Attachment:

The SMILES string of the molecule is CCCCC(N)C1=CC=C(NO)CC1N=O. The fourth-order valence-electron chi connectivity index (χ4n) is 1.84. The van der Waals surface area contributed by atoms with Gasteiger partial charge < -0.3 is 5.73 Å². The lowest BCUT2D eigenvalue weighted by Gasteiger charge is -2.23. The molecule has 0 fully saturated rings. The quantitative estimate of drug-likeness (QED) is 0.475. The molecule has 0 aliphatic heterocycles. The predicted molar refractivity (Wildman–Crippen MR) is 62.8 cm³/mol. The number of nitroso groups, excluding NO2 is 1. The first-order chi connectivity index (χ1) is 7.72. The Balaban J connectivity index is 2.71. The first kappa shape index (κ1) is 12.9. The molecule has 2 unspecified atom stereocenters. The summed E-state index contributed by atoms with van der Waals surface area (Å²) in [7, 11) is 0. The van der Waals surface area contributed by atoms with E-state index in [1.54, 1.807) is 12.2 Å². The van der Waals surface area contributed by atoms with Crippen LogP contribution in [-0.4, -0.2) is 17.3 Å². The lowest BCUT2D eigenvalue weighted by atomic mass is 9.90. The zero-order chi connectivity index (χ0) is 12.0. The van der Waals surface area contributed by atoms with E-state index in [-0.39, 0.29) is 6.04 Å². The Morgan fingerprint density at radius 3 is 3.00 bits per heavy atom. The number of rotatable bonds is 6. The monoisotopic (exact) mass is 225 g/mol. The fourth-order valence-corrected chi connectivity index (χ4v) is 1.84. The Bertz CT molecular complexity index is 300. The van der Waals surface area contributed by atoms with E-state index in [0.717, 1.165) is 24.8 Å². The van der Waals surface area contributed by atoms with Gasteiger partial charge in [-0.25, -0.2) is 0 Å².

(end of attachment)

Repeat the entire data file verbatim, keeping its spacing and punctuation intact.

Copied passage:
The SMILES string of the molecule is CCCCC(N)C1=CC=C(NO)CC1N=O. The fourth-order valence-electron chi connectivity index (χ4n) is 1.84. The van der Waals surface area contributed by atoms with Gasteiger partial charge < -0.3 is 5.73 Å². The lowest BCUT2D eigenvalue weighted by Gasteiger charge is -2.23. The molecule has 0 fully saturated rings. The quantitative estimate of drug-likeness (QED) is 0.475. The molecule has 0 aliphatic heterocycles. The predicted molar refractivity (Wildman–Crippen MR) is 62.8 cm³/mol. The number of nitroso groups, excluding NO2 is 1. The first-order chi connectivity index (χ1) is 7.72. The Balaban J connectivity index is 2.71. The first kappa shape index (κ1) is 12.9. The molecule has 2 unspecified atom stereocenters. The summed E-state index contributed by atoms with van der Waals surface area (Å²) in [7, 11) is 0. The van der Waals surface area contributed by atoms with E-state index in [1.54, 1.807) is 12.2 Å². The van der Waals surface area contributed by atoms with Crippen LogP contribution in [-0.4, -0.2) is 17.3 Å². The lowest BCUT2D eigenvalue weighted by atomic mass is 9.90. The zero-order chi connectivity index (χ0) is 12.0. The van der Waals surface area contributed by atoms with E-state index in [-0.39, 0.29) is 6.04 Å². The Morgan fingerprint density at radius 3 is 3.00 bits per heavy atom. The number of rotatable bonds is 6. The monoisotopic (exact) mass is 225 g/mol. The fourth-order valence-corrected chi connectivity index (χ4v) is 1.84. The Bertz CT molecular complexity index is 300. The van der Waals surface area contributed by atoms with E-state index in [0.717, 1.165) is 24.8 Å². The van der Waals surface area contributed by atoms with Gasteiger partial charge in [-0.25, -0.2) is 0 Å².